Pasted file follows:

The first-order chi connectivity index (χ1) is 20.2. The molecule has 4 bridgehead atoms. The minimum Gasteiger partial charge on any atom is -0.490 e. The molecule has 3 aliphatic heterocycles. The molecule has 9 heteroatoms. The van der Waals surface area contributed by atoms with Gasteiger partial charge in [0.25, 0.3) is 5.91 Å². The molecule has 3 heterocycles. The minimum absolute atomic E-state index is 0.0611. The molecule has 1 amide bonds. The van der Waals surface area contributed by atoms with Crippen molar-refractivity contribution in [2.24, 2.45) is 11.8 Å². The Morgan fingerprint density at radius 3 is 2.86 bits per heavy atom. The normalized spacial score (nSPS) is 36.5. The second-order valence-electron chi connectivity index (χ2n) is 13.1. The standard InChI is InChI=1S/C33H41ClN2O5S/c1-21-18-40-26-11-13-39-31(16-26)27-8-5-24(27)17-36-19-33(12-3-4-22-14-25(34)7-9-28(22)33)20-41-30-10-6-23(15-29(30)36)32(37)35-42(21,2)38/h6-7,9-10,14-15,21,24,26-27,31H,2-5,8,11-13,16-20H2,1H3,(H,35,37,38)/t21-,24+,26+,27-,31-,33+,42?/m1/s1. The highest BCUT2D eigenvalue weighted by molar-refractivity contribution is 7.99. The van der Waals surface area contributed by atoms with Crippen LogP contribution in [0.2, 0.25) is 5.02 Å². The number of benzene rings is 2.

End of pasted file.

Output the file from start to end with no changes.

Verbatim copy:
The first-order chi connectivity index (χ1) is 20.2. The molecule has 4 bridgehead atoms. The minimum Gasteiger partial charge on any atom is -0.490 e. The molecule has 3 aliphatic heterocycles. The molecule has 9 heteroatoms. The van der Waals surface area contributed by atoms with Gasteiger partial charge in [0.25, 0.3) is 5.91 Å². The molecule has 3 heterocycles. The minimum absolute atomic E-state index is 0.0611. The molecule has 1 amide bonds. The van der Waals surface area contributed by atoms with Crippen molar-refractivity contribution in [2.24, 2.45) is 11.8 Å². The Morgan fingerprint density at radius 3 is 2.86 bits per heavy atom. The normalized spacial score (nSPS) is 36.5. The second-order valence-electron chi connectivity index (χ2n) is 13.1. The standard InChI is InChI=1S/C33H41ClN2O5S/c1-21-18-40-26-11-13-39-31(16-26)27-8-5-24(27)17-36-19-33(12-3-4-22-14-25(34)7-9-28(22)33)20-41-30-10-6-23(15-29(30)36)32(37)35-42(21,2)38/h6-7,9-10,14-15,21,24,26-27,31H,2-5,8,11-13,16-20H2,1H3,(H,35,37,38)/t21-,24+,26+,27-,31-,33+,42?/m1/s1. The highest BCUT2D eigenvalue weighted by molar-refractivity contribution is 7.99. The van der Waals surface area contributed by atoms with Crippen LogP contribution in [0.2, 0.25) is 5.02 Å². The number of benzene rings is 2.